Homeownership in the United States has dropped to its lowest rate in 51 years, according to figures released by the U.S. Census bureau. The share of Americans owning homes has dropped to 62.9 percent in the second quarter. That is the lowest since 1965.
Finding affordable housing, not having enough money for a down payment and a tight supply are being blamed for the drop in ownership rates.
Bloomberg News, whose owner is Michael Bloomberg, looked to put a positive spin on the story. Bloomberg, of course, endorsed Hillary Clinton at Wednesday’s DNC, which has been the “good news and nothing else convention” this week. The website found an economist to state the drop in ownership rate was not necessarily “a bad sign.”
The International Business Times is claiming that Connecticut Gov. Dannel P. Malloy and his insurance commissioner Katherine Wade misled the public over the proposed $54B merger between Bloomfield-based Cigna and Anthem. IBT notes that even though Wade has put a halt to reviewing the merger, because the U.S. Justice Department has sued to block the union, that she and her boss are still not out of the woods over their efforts to help Cigna in the merger attempt.
IBT reported that the Connecticut Citizen’s Ethics Advisory Board and its general counsel, Barbara Housen never gave the okay for Wade to review the merger, as the commissioner suggested. Now the board is pursuing a conflict-of-interest investigation with one member suggesting that Malloy and Wade misled the public.
Wade is under scrutiny for having once served as a Cigna lobbyist. Her husband still works at Cigna. Republicans and some high profile Democrats have called on Wade to recuse herself from reviewing the merger, but Wade claimed the advisory board gave her the clearance, telling her there was no conflict of interest. Housen insists no approval was ever given for Wade to proceed. Malloy has steadfastly stood by the commissioner.
The governor and commissioner would not comment to IBT on the probe. Wade stated she has stopped reviewing the merger proposal in the wake of JD’s lawsuit.
It has already been a tough week for Malloy as he heads to Philadelphia to play a prominent role in the Democrat National Convention. The governor’s 2014 re-election campaign is under investigation by the feds, and a video caught him on tape getting special treatment from security last November at Bradley International Airport, to deliver his son’s backpack, which officials admitted was never checked by security. Malloy, who chairs the Democratic Governor’s Association, has job approval ratings at a low 24 percent.
IBT has been aggressive in covering the merger story, claiming Wade set up a private email address to communicate about the proposed merger and that Malloy also worked behind the scenes to move the merger along.
The mainstream Connecticut media has covered the merger story but has not delved into the behind-the-scenes activities of the governor or commissioner that IBT has reported.
The U.S.A.’s economic recovery from the 2008 recession overwhelmingly favored those with at least some college education. That is according to a report entitled ‘America’s Divided Recovery,’ by the Center On Education and the Workforce at Georgetown University. Among the key findings:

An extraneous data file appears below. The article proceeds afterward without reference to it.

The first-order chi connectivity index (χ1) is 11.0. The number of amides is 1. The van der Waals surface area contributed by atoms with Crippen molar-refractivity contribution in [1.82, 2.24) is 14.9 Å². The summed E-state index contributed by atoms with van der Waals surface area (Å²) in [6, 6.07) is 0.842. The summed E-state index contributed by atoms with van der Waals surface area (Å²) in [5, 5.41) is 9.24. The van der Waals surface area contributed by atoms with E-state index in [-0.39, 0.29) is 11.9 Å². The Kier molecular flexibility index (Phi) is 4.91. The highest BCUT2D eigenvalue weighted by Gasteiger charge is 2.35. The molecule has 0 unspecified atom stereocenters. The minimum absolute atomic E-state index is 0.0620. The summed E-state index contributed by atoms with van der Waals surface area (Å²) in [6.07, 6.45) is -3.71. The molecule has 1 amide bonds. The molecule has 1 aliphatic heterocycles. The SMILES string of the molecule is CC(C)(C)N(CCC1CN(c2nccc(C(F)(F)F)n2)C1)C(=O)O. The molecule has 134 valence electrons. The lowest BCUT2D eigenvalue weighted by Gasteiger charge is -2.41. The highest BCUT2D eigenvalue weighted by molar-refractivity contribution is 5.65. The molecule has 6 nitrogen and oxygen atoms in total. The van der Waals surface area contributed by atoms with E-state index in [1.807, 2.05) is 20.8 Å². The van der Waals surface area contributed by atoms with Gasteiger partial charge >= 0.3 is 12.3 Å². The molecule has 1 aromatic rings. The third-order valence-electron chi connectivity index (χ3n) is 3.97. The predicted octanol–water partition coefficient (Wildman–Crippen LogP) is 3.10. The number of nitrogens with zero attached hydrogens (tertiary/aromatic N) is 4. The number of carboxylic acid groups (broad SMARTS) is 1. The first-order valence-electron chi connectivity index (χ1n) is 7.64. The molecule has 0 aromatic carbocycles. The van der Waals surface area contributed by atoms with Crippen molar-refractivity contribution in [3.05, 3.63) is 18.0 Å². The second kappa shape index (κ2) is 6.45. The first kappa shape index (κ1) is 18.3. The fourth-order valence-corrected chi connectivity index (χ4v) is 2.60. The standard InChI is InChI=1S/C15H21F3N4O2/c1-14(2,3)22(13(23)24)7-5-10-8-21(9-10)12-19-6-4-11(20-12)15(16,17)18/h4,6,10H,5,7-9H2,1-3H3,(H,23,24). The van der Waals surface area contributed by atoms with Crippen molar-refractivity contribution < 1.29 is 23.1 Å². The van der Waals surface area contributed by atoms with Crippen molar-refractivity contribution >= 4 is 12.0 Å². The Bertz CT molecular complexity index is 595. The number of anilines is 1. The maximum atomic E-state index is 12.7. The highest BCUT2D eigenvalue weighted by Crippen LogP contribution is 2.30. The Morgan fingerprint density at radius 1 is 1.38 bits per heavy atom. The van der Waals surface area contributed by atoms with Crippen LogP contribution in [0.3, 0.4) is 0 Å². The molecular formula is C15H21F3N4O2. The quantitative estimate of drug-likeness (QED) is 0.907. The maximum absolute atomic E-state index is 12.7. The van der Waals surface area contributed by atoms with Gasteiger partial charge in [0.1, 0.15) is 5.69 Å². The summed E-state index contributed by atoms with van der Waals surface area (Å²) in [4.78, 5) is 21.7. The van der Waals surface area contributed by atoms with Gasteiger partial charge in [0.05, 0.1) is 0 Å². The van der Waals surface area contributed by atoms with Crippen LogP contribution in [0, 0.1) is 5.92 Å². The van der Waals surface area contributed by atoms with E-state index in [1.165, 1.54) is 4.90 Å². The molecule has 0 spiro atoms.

3.8 million jobs went to those with a Graduate’s degree
4.6 million jobs went to those with a Bachelor’s degree
3.1 million jobs went to those with an Associate’s degree
80,000 jobs went to those with a high school diploma or less
57 percent of all wages earned went to Bachelor’s degree holders
Among industries, consulting and business services added the largest number of jobs at 2.5 million
The largest number of jobs in any occupation went to management at 1.6 million
Coming in second in occupations were healthcare, professional and technical with 1.5 million jobs added
For the first time in U.S. history, college degree holders comprise the largest share of the workforce
According to the report, low-skilled blue collar and clerical jobs took a major hit in the recession’s aftermath, with managerial and professional jobs the major winners.
The stark numbers may be a major reason driving the 2016 presidential campaign, as economic angst remains in what appears to be an uneven recovery.
Are big brewers trying to push out microbrewers? That would seem to be the case with the latest move by The Beer Institute, the group which represents the big breweries. The institute wants its members, such as Anheuser-Busch, Miller-Coors and others to offer more detailed labeling of the ingredients that go into making beer. It is also pushing the Food and Drug Administration to insist on more minutiae be included on labels.
At first sip, this might seem like a noble idea, but the reality is, more needless regulation would put a strain on the small craft brewers, many of which already present important information on their labels. However, to insist on more label detail could be costly to the craft operations, already straining under thin profit margins. Because the small brewers make numerous styles of seasonal beers, they would be forced to constantly print different labels, a costly venture.
There is no secret the big brewers are doing everything in their power to quash the small craft brewing industry, which is an important part of the American economy. The fact the big boys sell more than 80 percent of the beer in the U.S.A. is not enough. The big breweries – whose parent-ownership is based in Europe – are already marketing their own craft-style beer in an effort to take over that remaining 20 percent. Insisting on more detailed labeling would be another motive to can the small market beers.